• In the Warhammer 40000 universe, there is a creature in one of the races' army that basically goes around recycling waste material to make more units. It's description basically amounts to "a omnivorous space goat" making this Goats... IN SPACE!

Video Games

  • In Broken Sword 2 there are several inventory items that serve no purpose other than occasionally eliciting funny responses when you discuss them with other characters. If you try to show your Lucky Piece of Coal to the goat in Quaramonte, it eats it.
  • Completing a runthrough of Metal Gear Solid 3 Snake Eater having eaten at least one sample of every edible substance earns the player the codename 'Markhor,' which is a type of goat (that the player can encounter, and, yes, eat at one point).

Web Comics

  • Although Bug doesn't show the goat eating something anything, goats' propensity for eating anything is used in this comic.
  • In Wizard School Graham's familiar Goatsie is interested in eating everything from sheets to loafers to stripper heels.

Web Original

  • The Livejournal mascot is Frank the Goat, who is often blamed for "eating" posts and comments.

Western Animation

  • In Popeye's The Hungry Goat (1943), the eponymous goat seemed to actually prefer metal, cans or otherwise. Of course this caused no end of trouble for our hero, whose Navy ship the goat decided to eat.
    • No kidding! The single, rather small goat simply boards the ship and rapidly consumes anything he can get his teeth on, including an enormous length of chain that just vanishes into negative space.
  • In Steamboat Willie, a goat eats Minnie's ukulele and sheet music. So Mickey uses it as a living phonograph.
  • The wartime Looney Tunes cartoon "Scrap Happy Daffy" had old-school Daffy trying to build up a scrap heap for the war effort and matching wits with a Nazi goat who tried to eat it all.
  • In The Hunchback of Notre Dame (the Disney version), Djali the goat eats Quasimodo's figures, which are made out of wood.
  • As usual, Tex Avery takes this trope and goes to town with it in the MGM cartoon "Billy Boy", about a goat that literally eats a farmer out of house and home. The cartoon ends with Billy being flown to the moon... which he then eats!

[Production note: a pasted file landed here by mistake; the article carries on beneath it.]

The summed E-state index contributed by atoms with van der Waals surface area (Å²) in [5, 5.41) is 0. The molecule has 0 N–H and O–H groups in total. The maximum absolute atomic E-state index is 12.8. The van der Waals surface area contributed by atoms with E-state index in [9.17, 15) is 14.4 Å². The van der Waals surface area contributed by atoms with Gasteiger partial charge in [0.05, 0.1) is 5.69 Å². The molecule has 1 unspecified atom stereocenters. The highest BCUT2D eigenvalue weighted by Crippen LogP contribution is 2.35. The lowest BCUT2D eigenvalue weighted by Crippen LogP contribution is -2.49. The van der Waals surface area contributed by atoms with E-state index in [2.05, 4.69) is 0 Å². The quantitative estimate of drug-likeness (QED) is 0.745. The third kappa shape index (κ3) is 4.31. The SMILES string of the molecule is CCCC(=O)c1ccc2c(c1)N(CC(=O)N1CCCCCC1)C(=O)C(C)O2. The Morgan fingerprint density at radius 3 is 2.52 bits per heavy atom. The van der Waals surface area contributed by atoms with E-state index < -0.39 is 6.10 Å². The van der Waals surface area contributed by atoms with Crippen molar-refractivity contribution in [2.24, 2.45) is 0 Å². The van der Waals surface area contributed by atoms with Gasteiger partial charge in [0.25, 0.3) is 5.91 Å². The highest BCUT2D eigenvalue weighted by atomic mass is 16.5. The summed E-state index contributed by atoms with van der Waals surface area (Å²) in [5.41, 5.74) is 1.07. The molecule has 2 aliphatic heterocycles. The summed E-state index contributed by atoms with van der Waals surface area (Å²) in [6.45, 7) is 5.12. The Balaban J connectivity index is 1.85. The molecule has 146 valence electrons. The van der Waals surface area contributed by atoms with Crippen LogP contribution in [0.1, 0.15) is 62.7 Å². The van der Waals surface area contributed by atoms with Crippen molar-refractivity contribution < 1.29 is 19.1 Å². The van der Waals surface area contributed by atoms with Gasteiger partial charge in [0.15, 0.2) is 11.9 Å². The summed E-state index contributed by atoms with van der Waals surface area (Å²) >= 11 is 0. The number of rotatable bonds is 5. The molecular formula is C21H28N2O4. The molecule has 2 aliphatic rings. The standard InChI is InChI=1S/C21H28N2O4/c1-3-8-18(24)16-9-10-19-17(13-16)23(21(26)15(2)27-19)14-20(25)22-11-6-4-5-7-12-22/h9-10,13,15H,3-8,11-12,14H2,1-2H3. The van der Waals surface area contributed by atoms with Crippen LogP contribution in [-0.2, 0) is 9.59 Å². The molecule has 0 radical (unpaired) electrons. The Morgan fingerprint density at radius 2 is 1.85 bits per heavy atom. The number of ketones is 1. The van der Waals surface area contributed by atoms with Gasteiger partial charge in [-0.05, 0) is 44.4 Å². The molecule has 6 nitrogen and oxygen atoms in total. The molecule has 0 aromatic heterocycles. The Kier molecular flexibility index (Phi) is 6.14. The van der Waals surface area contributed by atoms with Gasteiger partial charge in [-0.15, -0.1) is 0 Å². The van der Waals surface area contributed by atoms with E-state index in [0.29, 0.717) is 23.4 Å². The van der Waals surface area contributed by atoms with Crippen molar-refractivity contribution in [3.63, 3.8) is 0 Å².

• And of course, Donald Duck has had one of these as well. I think it ate the rope.
  • A Justice Friends short has a goat eating Valhallen's guitar.
  • Averted in The Simpsons. When the family goes to a petting zoo Homer tries to get a goat to eat a tin can and it won't do it.
  • During the climax of the My Little Pony Friendship Is Magic episode "Putting Your Hoof Down", the goats accompanying Iron Will are shown munching on Pinkie's tail and each others' ties while Iron Will was trying to collect payment from Fluttershy.

Real Life

  • Truth in Television, within limits. Goats eat roses. To try and stop them somebody bred roses that supposedly tasted so horrible the goats wouldn't eat them. The goats ate them.
    • At a petting zoos, where you can feed the animals, they sometimes hand out little dixie cups full of feed. Some goats, when offered, eat the whole thing- cup and all. It is imperative that you keep the feed away from your shoulder-bag. Especially if you have some important documents in them.
    • In Real Life, goats are the only animal that can eat poison ivy with no ill effects.
    • They'll also eat shoelaces, as petting zoo experience can attest.
    • They also might be the only creatures that can keep vicious thorned Himalayan blackberries under control.
    • In fact, some goat breeders make a living out of renting their goats to fields experiencing outbreaks of noxious weeds. The goats are the safest and most efficient way to clear the fields, and the goats get fed. Win/win!
  • Goats aren't the only cloven-hoofed animals that fulfill the Big Eater type. The capital city of Nara prefecture in the Kansai region of Japan have tame deer who live to eat and are not fussy about anything. Anything offered (and not offered) by tourists they eagerly gulp down, including deer biscuits, clothes, and map directions. One unusual case involved a deer gnawing on the iron chains separating the lawns and temple's approach, which it then taught to the other deer